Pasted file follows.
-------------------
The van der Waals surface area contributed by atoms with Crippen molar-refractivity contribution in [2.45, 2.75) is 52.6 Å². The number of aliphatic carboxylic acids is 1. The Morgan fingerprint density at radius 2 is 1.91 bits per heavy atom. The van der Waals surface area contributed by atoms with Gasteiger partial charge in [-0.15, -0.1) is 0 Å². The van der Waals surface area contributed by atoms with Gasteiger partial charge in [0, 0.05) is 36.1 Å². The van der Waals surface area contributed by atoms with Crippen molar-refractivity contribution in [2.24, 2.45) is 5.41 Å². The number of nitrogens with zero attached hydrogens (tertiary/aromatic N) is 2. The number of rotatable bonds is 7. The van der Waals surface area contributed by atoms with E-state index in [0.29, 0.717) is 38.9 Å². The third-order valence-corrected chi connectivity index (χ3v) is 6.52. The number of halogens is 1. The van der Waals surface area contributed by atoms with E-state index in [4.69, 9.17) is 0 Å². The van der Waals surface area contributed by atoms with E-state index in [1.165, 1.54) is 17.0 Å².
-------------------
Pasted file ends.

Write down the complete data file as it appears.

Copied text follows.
The van der Waals surface area contributed by atoms with Crippen molar-refractivity contribution in [2.45, 2.75) is 52.6 Å². The number of aliphatic carboxylic acids is 1. The Morgan fingerprint density at radius 2 is 1.91 bits per heavy atom. The van der Waals surface area contributed by atoms with Gasteiger partial charge in [-0.15, -0.1) is 0 Å². The van der Waals surface area contributed by atoms with Gasteiger partial charge in [0, 0.05) is 36.1 Å². The van der Waals surface area contributed by atoms with Crippen molar-refractivity contribution in [2.24, 2.45) is 5.41 Å². The number of nitrogens with zero attached hydrogens (tertiary/aromatic N) is 2. The number of rotatable bonds is 7. The van der Waals surface area contributed by atoms with E-state index in [0.29, 0.717) is 38.9 Å². The third-order valence-corrected chi connectivity index (χ3v) is 6.52. The number of halogens is 1. The van der Waals surface area contributed by atoms with E-state index in [4.69, 9.17) is 0 Å². The van der Waals surface area contributed by atoms with E-state index in [1.165, 1.54) is 17.0 Å².